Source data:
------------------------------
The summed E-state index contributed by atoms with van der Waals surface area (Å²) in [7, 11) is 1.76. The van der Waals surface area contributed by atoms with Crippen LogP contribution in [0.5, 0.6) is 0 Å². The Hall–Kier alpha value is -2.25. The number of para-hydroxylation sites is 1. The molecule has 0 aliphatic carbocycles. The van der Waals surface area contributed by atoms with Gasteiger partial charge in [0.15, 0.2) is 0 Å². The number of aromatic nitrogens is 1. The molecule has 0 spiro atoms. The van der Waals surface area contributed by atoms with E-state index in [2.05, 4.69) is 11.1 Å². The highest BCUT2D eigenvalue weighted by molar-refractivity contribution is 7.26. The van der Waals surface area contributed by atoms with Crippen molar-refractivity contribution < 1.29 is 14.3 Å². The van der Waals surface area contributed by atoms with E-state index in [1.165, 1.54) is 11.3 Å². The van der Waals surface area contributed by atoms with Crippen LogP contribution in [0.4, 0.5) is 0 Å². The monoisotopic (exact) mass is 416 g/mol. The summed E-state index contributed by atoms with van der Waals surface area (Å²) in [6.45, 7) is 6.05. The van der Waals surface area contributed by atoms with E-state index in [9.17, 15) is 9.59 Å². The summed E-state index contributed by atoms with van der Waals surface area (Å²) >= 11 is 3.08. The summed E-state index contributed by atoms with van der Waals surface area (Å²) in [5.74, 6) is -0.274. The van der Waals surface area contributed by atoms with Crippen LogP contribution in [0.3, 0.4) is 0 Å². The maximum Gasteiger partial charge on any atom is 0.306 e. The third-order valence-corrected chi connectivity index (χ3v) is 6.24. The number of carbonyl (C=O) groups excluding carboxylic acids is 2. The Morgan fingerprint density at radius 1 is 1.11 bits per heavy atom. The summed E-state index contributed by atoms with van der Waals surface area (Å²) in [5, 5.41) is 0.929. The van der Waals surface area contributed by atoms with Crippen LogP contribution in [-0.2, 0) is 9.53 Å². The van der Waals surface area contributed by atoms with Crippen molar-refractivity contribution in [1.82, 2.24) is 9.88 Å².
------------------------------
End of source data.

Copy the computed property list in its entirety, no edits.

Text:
The summed E-state index contributed by atoms with van der Waals surface area (Å²) in [7, 11) is 1.76. The van der Waals surface area contributed by atoms with Crippen LogP contribution in [0.5, 0.6) is 0 Å². The Hall–Kier alpha value is -2.25. The number of para-hydroxylation sites is 1. The molecule has 0 aliphatic carbocycles. The van der Waals surface area contributed by atoms with Gasteiger partial charge in [0.15, 0.2) is 0 Å². The number of aromatic nitrogens is 1. The molecule has 0 spiro atoms. The van der Waals surface area contributed by atoms with E-state index in [2.05, 4.69) is 11.1 Å². The highest BCUT2D eigenvalue weighted by molar-refractivity contribution is 7.26. The van der Waals surface area contributed by atoms with Crippen molar-refractivity contribution < 1.29 is 14.3 Å². The van der Waals surface area contributed by atoms with E-state index in [1.165, 1.54) is 11.3 Å². The van der Waals surface area contributed by atoms with Crippen LogP contribution in [0.4, 0.5) is 0 Å². The monoisotopic (exact) mass is 416 g/mol. The summed E-state index contributed by atoms with van der Waals surface area (Å²) in [6.45, 7) is 6.05. The van der Waals surface area contributed by atoms with E-state index in [9.17, 15) is 9.59 Å². The summed E-state index contributed by atoms with van der Waals surface area (Å²) >= 11 is 3.08. The summed E-state index contributed by atoms with van der Waals surface area (Å²) in [5.74, 6) is -0.274. The van der Waals surface area contributed by atoms with Crippen LogP contribution in [0.3, 0.4) is 0 Å². The maximum Gasteiger partial charge on any atom is 0.306 e. The third-order valence-corrected chi connectivity index (χ3v) is 6.24. The number of carbonyl (C=O) groups excluding carboxylic acids is 2. The Morgan fingerprint density at radius 1 is 1.11 bits per heavy atom. The summed E-state index contributed by atoms with van der Waals surface area (Å²) in [5, 5.41) is 0.929. The van der Waals surface area contributed by atoms with Crippen LogP contribution in [-0.2, 0) is 9.53 Å². The van der Waals surface area contributed by atoms with Crippen molar-refractivity contribution in [1.82, 2.24) is 9.88 Å².